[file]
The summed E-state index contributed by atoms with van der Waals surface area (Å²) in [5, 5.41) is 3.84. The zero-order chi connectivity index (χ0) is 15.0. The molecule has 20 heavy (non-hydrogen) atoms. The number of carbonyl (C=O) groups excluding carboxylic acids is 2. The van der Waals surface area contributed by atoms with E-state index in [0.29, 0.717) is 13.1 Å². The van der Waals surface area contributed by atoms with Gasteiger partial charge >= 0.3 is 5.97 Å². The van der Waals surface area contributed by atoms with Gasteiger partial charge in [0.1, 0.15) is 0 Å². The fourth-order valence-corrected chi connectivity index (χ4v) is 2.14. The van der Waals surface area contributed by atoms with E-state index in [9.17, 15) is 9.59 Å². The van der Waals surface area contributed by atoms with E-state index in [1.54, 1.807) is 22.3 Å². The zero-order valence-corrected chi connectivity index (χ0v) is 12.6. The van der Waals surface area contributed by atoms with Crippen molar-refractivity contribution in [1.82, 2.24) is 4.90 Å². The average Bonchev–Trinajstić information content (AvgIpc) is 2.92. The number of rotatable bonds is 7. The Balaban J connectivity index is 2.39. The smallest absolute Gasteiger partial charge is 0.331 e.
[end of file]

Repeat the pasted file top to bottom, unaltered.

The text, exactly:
The summed E-state index contributed by atoms with van der Waals surface area (Å²) in [5, 5.41) is 3.84. The zero-order chi connectivity index (χ0) is 15.0. The molecule has 20 heavy (non-hydrogen) atoms. The number of carbonyl (C=O) groups excluding carboxylic acids is 2. The van der Waals surface area contributed by atoms with E-state index in [0.29, 0.717) is 13.1 Å². The van der Waals surface area contributed by atoms with Gasteiger partial charge >= 0.3 is 5.97 Å². The van der Waals surface area contributed by atoms with Gasteiger partial charge in [0.1, 0.15) is 0 Å². The fourth-order valence-corrected chi connectivity index (χ4v) is 2.14. The van der Waals surface area contributed by atoms with E-state index in [9.17, 15) is 9.59 Å². The van der Waals surface area contributed by atoms with E-state index in [1.54, 1.807) is 22.3 Å². The zero-order valence-corrected chi connectivity index (χ0v) is 12.6. The van der Waals surface area contributed by atoms with Crippen molar-refractivity contribution in [1.82, 2.24) is 4.90 Å². The average Bonchev–Trinajstić information content (AvgIpc) is 2.92. The number of rotatable bonds is 7. The Balaban J connectivity index is 2.39. The smallest absolute Gasteiger partial charge is 0.331 e.